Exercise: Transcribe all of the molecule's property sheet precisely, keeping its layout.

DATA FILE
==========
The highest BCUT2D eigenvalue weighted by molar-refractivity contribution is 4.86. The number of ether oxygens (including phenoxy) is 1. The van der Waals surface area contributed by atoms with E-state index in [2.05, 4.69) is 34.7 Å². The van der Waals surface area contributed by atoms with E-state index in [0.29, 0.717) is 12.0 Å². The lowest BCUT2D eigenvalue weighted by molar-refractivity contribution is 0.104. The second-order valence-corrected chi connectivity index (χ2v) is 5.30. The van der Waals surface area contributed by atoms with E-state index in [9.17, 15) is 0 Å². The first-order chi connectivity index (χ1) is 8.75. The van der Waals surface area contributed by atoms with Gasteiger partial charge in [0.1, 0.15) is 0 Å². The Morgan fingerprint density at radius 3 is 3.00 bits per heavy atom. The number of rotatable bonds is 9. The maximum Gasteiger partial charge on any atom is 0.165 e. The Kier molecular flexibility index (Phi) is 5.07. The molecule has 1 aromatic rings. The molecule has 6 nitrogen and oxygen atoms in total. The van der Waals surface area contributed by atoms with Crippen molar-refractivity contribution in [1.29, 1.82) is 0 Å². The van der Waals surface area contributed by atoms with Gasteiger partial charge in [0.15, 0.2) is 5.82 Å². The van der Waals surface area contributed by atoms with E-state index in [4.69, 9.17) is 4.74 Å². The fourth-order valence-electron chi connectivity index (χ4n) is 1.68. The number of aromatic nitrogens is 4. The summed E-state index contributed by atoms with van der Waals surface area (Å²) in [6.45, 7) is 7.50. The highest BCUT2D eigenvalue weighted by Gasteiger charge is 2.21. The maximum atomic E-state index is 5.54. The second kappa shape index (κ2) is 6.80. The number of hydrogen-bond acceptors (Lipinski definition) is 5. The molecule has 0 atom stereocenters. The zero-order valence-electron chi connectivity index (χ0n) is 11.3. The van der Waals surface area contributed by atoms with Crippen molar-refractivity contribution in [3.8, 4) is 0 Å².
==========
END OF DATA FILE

The highest BCUT2D eigenvalue weighted by molar-refractivity contribution is 4.86. The number of ether oxygens (including phenoxy) is 1. The van der Waals surface area contributed by atoms with E-state index in [2.05, 4.69) is 34.7 Å². The van der Waals surface area contributed by atoms with E-state index in [0.29, 0.717) is 12.0 Å². The lowest BCUT2D eigenvalue weighted by molar-refractivity contribution is 0.104. The second-order valence-corrected chi connectivity index (χ2v) is 5.30. The van der Waals surface area contributed by atoms with E-state index in [9.17, 15) is 0 Å². The first-order chi connectivity index (χ1) is 8.75. The van der Waals surface area contributed by atoms with Gasteiger partial charge in [0.1, 0.15) is 0 Å². The Morgan fingerprint density at radius 3 is 3.00 bits per heavy atom. The number of rotatable bonds is 9. The maximum Gasteiger partial charge on any atom is 0.165 e. The Kier molecular flexibility index (Phi) is 5.07. The molecule has 1 aromatic rings. The molecule has 6 nitrogen and oxygen atoms in total. The van der Waals surface area contributed by atoms with Crippen molar-refractivity contribution in [1.29, 1.82) is 0 Å². The van der Waals surface area contributed by atoms with Gasteiger partial charge in [0.15, 0.2) is 5.82 Å². The van der Waals surface area contributed by atoms with E-state index in [4.69, 9.17) is 4.74 Å². The fourth-order valence-electron chi connectivity index (χ4n) is 1.68. The number of aromatic nitrogens is 4. The summed E-state index contributed by atoms with van der Waals surface area (Å²) in [6.45, 7) is 7.50. The highest BCUT2D eigenvalue weighted by Gasteiger charge is 2.21. The maximum atomic E-state index is 5.54. The second kappa shape index (κ2) is 6.80. The number of hydrogen-bond acceptors (Lipinski definition) is 5. The molecule has 0 atom stereocenters. The zero-order valence-electron chi connectivity index (χ0n) is 11.3. The van der Waals surface area contributed by atoms with Crippen molar-refractivity contribution in [3.8, 4) is 0 Å².